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‘There is no safe blood level, and lead can be harmful to human health – even at really, really low levels.’

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Madison County has been dealing with lead-concentrated soil for decades and children living around mine waste areas have had elevated quantities of lead in their bloodstreams.

Kurt Limesand is the EPA Region 7’s remedial project manager for the Madison County Mines Superfund Site, and Cory Kokko is with the Agency for Toxic Substances and Disease Registry

They spoke about the history of blood-lead contamination and how it still impacts children today.

Missouri Health Talks gathers Missourians’ stories of access to healthcare in their own words.

Kurt Limesand: Well, the Old Lead Belt and lead contamination issues throughout the Lead Belt became apparent to the EPA starting in the 90s based on a variety of events, including some mine pile collapses.

But in the case of Madison County, it was reports of elevated blood-lead levels in children in Madison County that caught the EPA’s attention.

Cory Kokko: So, there are areas of Missouri that have entire counties that are superfund sites. With that in mind – there’s a lot of lead in the soil. There’s some lead in the water, and, you know, lead, dealing with potential lead exposures can be really scary and stressful, especially for parents.

"One of the challenges we have is that lead is invisible, and the effects of lead are not immediate and not apparent. So, it's difficult for people to ascribe a one-to-one relationship between exposure and potential health outcomes."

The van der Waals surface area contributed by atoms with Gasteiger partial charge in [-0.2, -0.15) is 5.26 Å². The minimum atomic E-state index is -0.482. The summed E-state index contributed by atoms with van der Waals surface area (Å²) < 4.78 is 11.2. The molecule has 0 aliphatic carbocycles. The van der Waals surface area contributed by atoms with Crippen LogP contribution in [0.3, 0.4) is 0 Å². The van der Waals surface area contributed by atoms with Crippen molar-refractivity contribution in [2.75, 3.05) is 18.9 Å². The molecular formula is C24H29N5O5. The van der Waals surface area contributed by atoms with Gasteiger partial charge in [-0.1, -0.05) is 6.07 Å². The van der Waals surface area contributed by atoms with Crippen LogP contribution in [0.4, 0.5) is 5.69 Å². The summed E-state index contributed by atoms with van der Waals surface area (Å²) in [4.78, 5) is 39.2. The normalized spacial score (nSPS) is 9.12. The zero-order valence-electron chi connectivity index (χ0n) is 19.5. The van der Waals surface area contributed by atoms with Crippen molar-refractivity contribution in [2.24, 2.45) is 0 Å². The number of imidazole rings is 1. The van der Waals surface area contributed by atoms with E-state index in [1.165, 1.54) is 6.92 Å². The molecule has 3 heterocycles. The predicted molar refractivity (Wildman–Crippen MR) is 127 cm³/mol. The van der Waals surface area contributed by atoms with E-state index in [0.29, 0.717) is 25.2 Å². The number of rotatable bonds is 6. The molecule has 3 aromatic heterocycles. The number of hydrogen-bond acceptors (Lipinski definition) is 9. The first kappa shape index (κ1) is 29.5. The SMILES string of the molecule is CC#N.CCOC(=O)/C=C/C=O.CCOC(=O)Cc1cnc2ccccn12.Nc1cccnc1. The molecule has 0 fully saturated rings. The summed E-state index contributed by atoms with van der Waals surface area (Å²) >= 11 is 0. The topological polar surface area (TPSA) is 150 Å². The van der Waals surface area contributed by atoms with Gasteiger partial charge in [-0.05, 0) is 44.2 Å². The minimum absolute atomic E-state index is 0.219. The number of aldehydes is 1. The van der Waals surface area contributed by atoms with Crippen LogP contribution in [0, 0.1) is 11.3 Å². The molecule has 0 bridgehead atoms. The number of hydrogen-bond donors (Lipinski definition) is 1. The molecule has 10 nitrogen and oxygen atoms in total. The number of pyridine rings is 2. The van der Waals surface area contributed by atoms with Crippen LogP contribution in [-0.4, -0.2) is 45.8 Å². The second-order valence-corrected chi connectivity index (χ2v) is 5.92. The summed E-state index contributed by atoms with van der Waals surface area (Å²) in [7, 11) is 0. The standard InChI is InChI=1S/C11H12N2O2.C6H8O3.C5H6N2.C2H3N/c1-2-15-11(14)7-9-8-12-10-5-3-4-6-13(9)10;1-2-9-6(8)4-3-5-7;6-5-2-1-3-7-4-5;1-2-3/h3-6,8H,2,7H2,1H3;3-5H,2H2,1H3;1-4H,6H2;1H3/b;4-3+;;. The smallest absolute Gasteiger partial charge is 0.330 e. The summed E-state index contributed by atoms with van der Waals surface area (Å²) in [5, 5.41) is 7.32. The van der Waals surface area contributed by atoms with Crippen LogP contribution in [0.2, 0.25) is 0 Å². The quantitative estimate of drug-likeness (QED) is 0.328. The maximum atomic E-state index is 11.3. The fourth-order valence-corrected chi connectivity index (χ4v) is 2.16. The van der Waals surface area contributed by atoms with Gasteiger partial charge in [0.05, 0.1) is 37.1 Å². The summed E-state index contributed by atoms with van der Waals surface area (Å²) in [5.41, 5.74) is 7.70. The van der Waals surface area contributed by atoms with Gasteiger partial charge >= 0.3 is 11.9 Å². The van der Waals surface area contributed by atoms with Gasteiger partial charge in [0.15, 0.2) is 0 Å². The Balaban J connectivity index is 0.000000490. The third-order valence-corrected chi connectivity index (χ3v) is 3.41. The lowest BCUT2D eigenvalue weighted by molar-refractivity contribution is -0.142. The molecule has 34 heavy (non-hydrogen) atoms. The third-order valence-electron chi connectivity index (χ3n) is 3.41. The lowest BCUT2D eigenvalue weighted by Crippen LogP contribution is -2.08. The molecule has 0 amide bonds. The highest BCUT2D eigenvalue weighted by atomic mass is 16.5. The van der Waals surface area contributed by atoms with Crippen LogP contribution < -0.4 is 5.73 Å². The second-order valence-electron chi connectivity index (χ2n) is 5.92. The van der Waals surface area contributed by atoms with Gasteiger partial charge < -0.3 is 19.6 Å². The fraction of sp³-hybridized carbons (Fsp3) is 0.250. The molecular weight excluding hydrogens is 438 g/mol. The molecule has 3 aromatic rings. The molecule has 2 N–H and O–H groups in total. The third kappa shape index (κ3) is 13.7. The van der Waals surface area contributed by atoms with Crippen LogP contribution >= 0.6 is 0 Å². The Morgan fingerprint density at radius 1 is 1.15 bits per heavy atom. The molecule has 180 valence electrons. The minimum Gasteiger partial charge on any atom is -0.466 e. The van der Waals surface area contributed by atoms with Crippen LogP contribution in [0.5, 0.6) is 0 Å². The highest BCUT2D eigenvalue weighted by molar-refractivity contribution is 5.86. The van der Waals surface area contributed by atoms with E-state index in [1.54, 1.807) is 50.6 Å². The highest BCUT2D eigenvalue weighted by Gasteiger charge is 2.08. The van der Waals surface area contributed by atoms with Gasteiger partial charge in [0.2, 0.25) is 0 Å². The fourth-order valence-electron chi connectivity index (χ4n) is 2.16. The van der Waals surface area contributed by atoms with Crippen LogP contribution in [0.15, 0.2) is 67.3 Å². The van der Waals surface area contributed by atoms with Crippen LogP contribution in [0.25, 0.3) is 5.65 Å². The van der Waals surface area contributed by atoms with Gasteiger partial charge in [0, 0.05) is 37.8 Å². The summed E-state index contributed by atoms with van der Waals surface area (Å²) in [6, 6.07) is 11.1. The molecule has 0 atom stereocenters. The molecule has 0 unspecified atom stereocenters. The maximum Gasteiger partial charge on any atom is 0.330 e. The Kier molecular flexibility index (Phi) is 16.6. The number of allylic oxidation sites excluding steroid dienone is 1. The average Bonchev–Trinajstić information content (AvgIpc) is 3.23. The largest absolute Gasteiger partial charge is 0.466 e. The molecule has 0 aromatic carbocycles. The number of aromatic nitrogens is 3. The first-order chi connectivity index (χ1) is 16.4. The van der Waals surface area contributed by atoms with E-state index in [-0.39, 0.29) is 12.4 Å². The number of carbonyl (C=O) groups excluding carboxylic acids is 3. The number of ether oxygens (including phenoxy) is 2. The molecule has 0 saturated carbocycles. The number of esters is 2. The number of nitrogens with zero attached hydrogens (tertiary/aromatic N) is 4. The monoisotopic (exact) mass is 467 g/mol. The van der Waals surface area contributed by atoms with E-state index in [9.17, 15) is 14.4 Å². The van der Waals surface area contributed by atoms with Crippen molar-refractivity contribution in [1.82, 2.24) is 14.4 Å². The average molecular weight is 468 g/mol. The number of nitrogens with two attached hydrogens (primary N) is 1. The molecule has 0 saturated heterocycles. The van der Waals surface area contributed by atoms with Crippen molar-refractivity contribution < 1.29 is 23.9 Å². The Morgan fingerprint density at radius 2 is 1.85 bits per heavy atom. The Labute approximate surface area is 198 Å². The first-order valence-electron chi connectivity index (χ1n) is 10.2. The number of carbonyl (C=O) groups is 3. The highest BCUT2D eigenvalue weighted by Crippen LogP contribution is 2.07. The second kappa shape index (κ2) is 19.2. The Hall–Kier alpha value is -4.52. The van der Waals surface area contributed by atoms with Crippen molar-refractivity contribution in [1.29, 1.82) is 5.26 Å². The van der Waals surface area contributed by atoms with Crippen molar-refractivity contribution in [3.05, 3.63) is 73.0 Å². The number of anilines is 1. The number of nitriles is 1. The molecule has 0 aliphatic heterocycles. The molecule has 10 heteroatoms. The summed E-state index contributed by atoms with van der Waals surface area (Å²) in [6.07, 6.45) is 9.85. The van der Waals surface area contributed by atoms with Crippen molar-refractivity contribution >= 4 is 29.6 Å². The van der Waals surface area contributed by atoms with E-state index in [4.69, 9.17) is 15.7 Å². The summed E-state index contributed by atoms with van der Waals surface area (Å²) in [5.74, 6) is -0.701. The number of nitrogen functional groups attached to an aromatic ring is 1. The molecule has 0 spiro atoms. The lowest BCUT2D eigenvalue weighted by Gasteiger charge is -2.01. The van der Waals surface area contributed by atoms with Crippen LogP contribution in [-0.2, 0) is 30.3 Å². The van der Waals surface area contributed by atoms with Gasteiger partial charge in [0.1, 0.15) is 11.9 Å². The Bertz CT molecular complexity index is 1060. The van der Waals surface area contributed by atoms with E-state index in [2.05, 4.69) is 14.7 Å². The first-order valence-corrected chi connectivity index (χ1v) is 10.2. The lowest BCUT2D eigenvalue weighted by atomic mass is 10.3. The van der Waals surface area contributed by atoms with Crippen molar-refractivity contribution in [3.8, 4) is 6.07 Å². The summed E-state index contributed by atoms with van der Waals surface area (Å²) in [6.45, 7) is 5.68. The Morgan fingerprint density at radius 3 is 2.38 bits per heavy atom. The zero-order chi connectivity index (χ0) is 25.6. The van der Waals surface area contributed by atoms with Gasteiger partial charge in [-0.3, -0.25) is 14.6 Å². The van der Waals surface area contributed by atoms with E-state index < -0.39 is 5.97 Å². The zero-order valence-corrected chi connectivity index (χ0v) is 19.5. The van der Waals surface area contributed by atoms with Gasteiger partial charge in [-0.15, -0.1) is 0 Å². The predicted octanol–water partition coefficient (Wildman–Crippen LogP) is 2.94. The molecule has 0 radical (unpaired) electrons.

Kurt Limesand

Of course, as parents, I have two small children as well, and we wanna be able to protect our kids from the harmful effects of lead exposure.

So, there is no safe blood level that has been identified for young children and lead can be harmful to human health – even at really, really low levels.

And some examples of that is that it can cause damage to the brain and nervous system. It can slow growth and development. It could cause learning and behavioral problems, hearing and speech problems. And that can cause things like lowered IQ, and so, this is potentially even at really, really low levels.

For example, if we’re talking about a baby, an infant that is on maybe formula, then that baby – if that water that is coming from the tap or coming from a well water, is contaminated with lead – then that baby is going to be at a lot more risk than, say, an adult because of their size, right?

And then also, kids put everything in their mouth, right? So, that could also include soil, and my youngest was a dirt eater.

Laughter.

Like he would actually, like, take dirt and put it in his mouth and he would have a full-on dirt beard. And sometimes that behavior can be really extreme, and we call that pica, where kids eat a lot of dirt.

Cory Kokko.jpg
Provided by Cory Kokko

Or, sometimes, they’re just putting everything in their mouth just to try things and sucking on their fingers. But if that lead is on your hands, then you’re also transferring that, and so that’s why we’re really concerned about small children.

Kurt Limesand: I think one of the challenges we have is that lead is invisible, and the effects of lead are not immediate and not apparent. So, it’s difficult for people to ascribe a one-to-one relationship between exposure and potential health outcomes.

So, a lot of our mission is just trying to convince them that what we’re doing is important to them and a lot of times, we just focus on the work itself rather than trying to convince them about the health benefits.

Sofi Zeman is a senior studying print journalism at the University of Missouri.